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WWLD? In Conversation with Leilani Kake

WW..D? Is an interview segment where we get to know awesome people that are a part of the creative community in New Zealand.

This week we spoke to Leilani Kake – artist, educator and gallery coordinator for Papakura Art Gallery. Leilani is a powerful film maker, mother and activist, whose work imbues sophisticated questioning about our own perceived ideas. Read more for What Would Leilani Do? 

From reaching visual arts in tertiary institutions and also high schools to now being a gallery coordinator must have been a big change, what are some of the new challenges you face you as the Papakura Gallery coordinator?

Having teaching experience in both secondary and tertiary sectors has been hugely beneficial in my new role as a gallery coordinator. I am able to communicate with people from all walks of life. My main challenge is breaking down stereotypes that people have of art galleries and gallery coordinators. That only a certain “type” of person can enter or have an opinion on art and that were snobby. I’m far from that model!

 What have been that highlights so far being a gallery coordinator?

The highlights about being a gallery coordinator is being able to build community through connecting art with people and vice versa. Whither its informing a young person about an abstract sculpture or talking to an elderly audience about moving image, It’s about creating a safe, supportive place to grow, think and share.

Do you have any goals or aspirations for PAG?

My aspirations for Papakura Art Gallery is to build stronger community ties. Engaging Maori and Pacific audiences, creating inter-generational public programs and utilising the gallery as a place of learning for alternative education courses.

You’re a founder of the collective oceanic interrupted, would you be able to tell us a little bit more about this collective, how it started and what it means to you?

Oceania Interrupted is an Auckland-based collective of Māori and Pacific women’s who create public awareness actions that uses creative strategies to voice the kaupapa of a free west papua.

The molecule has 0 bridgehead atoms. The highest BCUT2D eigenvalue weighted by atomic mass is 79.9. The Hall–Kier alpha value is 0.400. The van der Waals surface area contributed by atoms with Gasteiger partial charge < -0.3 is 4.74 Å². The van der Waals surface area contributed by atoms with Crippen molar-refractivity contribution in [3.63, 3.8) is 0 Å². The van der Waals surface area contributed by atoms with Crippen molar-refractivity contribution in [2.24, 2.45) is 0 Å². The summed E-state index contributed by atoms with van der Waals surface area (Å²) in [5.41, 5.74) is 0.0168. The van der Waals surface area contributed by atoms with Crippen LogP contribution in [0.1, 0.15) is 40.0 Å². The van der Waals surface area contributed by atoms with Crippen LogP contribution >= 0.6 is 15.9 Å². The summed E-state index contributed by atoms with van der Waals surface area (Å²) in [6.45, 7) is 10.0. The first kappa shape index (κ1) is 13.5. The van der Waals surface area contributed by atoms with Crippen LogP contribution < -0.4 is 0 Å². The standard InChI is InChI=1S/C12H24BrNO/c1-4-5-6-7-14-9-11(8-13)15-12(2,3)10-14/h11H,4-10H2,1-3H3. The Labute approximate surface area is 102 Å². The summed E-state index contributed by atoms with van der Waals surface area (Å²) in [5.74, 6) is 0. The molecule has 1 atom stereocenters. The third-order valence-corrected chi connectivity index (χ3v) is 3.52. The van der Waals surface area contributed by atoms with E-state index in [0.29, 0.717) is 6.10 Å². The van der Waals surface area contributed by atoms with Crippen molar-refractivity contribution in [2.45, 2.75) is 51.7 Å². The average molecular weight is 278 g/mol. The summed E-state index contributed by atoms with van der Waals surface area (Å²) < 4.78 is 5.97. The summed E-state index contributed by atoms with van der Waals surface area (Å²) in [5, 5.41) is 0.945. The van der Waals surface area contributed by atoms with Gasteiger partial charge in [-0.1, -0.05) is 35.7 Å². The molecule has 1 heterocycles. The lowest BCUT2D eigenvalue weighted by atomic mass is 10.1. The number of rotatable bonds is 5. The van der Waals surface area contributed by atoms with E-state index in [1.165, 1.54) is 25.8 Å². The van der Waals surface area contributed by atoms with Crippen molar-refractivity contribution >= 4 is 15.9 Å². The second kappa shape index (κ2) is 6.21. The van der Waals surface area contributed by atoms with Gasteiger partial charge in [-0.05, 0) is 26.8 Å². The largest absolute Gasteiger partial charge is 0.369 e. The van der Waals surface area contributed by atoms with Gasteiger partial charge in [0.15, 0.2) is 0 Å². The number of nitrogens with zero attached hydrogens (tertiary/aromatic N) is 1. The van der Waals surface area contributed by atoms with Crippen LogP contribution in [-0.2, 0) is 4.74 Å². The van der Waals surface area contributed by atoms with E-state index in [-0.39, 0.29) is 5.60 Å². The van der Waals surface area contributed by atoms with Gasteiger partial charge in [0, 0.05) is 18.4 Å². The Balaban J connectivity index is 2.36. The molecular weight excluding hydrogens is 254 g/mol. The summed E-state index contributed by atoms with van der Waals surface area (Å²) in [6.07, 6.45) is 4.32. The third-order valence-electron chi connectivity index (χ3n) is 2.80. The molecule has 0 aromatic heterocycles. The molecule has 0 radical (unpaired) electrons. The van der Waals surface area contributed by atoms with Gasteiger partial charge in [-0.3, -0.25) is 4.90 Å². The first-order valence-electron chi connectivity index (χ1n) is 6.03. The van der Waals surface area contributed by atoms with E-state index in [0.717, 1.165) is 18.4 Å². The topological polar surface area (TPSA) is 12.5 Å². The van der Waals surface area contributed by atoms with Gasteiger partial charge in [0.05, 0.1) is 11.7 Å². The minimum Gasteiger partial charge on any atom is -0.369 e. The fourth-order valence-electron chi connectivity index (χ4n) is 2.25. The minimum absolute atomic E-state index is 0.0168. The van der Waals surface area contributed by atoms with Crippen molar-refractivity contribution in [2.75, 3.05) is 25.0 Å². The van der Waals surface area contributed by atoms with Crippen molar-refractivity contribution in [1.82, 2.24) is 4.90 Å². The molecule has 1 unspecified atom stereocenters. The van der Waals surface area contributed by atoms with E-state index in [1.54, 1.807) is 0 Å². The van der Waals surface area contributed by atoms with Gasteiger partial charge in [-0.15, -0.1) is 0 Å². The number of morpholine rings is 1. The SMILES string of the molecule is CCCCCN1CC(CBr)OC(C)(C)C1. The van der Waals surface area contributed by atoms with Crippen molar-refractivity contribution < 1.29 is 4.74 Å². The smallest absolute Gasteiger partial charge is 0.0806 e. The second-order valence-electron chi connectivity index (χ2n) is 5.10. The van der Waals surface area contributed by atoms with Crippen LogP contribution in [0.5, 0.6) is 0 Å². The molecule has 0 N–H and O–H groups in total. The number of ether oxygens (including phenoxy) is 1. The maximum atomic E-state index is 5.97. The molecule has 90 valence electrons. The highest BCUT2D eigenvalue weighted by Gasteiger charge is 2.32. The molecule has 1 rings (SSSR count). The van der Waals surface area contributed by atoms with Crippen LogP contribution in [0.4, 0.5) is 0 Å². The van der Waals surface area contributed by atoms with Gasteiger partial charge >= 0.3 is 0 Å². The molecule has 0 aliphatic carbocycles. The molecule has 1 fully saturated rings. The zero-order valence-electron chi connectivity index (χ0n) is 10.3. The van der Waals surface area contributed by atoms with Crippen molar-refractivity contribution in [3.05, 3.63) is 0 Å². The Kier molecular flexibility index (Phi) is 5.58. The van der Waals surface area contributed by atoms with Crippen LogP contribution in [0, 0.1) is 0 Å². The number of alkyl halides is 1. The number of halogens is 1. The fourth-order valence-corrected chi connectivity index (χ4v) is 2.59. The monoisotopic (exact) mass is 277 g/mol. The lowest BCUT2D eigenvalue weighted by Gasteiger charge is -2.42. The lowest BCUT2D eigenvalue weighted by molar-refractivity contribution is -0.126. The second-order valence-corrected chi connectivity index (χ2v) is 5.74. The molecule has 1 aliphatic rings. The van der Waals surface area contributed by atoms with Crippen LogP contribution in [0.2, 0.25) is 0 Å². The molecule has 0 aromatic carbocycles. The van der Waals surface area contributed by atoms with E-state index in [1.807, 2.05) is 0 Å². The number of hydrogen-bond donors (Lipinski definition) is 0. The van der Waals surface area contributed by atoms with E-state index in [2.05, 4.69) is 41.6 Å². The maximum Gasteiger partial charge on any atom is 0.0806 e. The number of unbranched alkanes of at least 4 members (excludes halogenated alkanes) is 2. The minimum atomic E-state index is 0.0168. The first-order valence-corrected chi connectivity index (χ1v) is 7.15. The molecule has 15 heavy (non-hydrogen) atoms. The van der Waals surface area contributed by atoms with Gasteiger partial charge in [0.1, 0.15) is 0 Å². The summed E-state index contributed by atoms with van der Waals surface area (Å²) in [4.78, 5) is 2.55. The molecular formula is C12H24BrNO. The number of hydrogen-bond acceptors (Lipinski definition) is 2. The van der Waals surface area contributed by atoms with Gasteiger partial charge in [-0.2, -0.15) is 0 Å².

The strategies are based on Pacific and Maori epistemologies. ie, talanoa, whakawhanaungatanga, mana, Va and so on. We employ visual and performing arts methods like performance, design, photography and documentary, which have the ability to connect with Pacific and Maori people and empower our female contributors.

 How can people get involved?

Go online to our facebook page or

You’re also part of the exhibition between wind and water now showing at Enjoy Gallery, when you are showing work in different galleries do the diverse communities and audiences influence your installation of your work?

Hmmm, I guess I always consider how the audience will “read” my work and will it engage people. What i find interesting is the varying “readings” that different people have with my work. It gives me more perspectives to view and discourse to discuss.

Who inspires you?

Inspiration is ubiquitous!

 Serious question now.. who is your art crush? an artists work you absolutely love!

There are two, Video installation artist Bill Viola and Film Director Deepa Mehta.

If you could own any 5 artworks what would they be?

Carla Ruka – Mahui

Robyn Kahukiwa – Any work she has done

Margaret Aull

Molly Rangiwai Mchale

Cerisse Palalagi

Lastly what advice would you give to young creatives in New Zealand?

Be humble, work hard, keep an open mind, Research, Read new ideas and write your own and lastly remember to have fun and enjoy life!



Image Credit: Sangeeta Singh

1 Comment

  1. your love & dedication for Maori culture is appreciable.i got surprising knowledge about Maori art,
    your favorite artists and likes.

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